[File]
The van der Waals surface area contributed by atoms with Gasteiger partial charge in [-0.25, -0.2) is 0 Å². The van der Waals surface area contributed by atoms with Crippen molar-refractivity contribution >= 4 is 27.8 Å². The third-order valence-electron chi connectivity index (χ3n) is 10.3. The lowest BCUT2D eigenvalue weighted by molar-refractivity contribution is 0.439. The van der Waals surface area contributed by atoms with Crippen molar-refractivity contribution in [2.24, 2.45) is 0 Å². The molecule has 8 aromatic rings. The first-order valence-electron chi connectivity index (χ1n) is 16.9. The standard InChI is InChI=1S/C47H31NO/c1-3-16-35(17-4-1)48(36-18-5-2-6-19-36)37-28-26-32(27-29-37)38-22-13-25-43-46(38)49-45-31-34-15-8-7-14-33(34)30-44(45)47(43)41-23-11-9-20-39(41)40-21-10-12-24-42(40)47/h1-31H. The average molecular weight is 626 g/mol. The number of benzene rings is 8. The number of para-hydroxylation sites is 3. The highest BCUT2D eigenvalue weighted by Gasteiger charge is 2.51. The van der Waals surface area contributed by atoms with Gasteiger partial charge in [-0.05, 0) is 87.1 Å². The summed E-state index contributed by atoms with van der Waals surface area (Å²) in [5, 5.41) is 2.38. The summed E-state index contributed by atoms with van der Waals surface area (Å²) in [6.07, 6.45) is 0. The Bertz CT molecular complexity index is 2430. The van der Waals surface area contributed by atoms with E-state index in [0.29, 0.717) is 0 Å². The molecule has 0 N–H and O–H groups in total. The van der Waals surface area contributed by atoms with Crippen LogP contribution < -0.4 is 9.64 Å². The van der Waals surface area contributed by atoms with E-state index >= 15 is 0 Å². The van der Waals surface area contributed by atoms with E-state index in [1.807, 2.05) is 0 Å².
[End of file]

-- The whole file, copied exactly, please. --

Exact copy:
The van der Waals surface area contributed by atoms with Gasteiger partial charge in [-0.25, -0.2) is 0 Å². The van der Waals surface area contributed by atoms with Crippen molar-refractivity contribution >= 4 is 27.8 Å². The third-order valence-electron chi connectivity index (χ3n) is 10.3. The lowest BCUT2D eigenvalue weighted by molar-refractivity contribution is 0.439. The van der Waals surface area contributed by atoms with Crippen molar-refractivity contribution in [2.24, 2.45) is 0 Å². The molecule has 8 aromatic rings. The first-order valence-electron chi connectivity index (χ1n) is 16.9. The standard InChI is InChI=1S/C47H31NO/c1-3-16-35(17-4-1)48(36-18-5-2-6-19-36)37-28-26-32(27-29-37)38-22-13-25-43-46(38)49-45-31-34-15-8-7-14-33(34)30-44(45)47(43)41-23-11-9-20-39(41)40-21-10-12-24-42(40)47/h1-31H. The average molecular weight is 626 g/mol. The number of benzene rings is 8. The number of para-hydroxylation sites is 3. The highest BCUT2D eigenvalue weighted by Gasteiger charge is 2.51. The van der Waals surface area contributed by atoms with Gasteiger partial charge in [-0.05, 0) is 87.1 Å². The summed E-state index contributed by atoms with van der Waals surface area (Å²) in [5, 5.41) is 2.38. The summed E-state index contributed by atoms with van der Waals surface area (Å²) in [6.07, 6.45) is 0. The Bertz CT molecular complexity index is 2430. The van der Waals surface area contributed by atoms with E-state index in [0.29, 0.717) is 0 Å². The molecule has 0 N–H and O–H groups in total. The van der Waals surface area contributed by atoms with Crippen LogP contribution < -0.4 is 9.64 Å². The van der Waals surface area contributed by atoms with E-state index >= 15 is 0 Å². The van der Waals surface area contributed by atoms with E-state index in [1.807, 2.05) is 0 Å².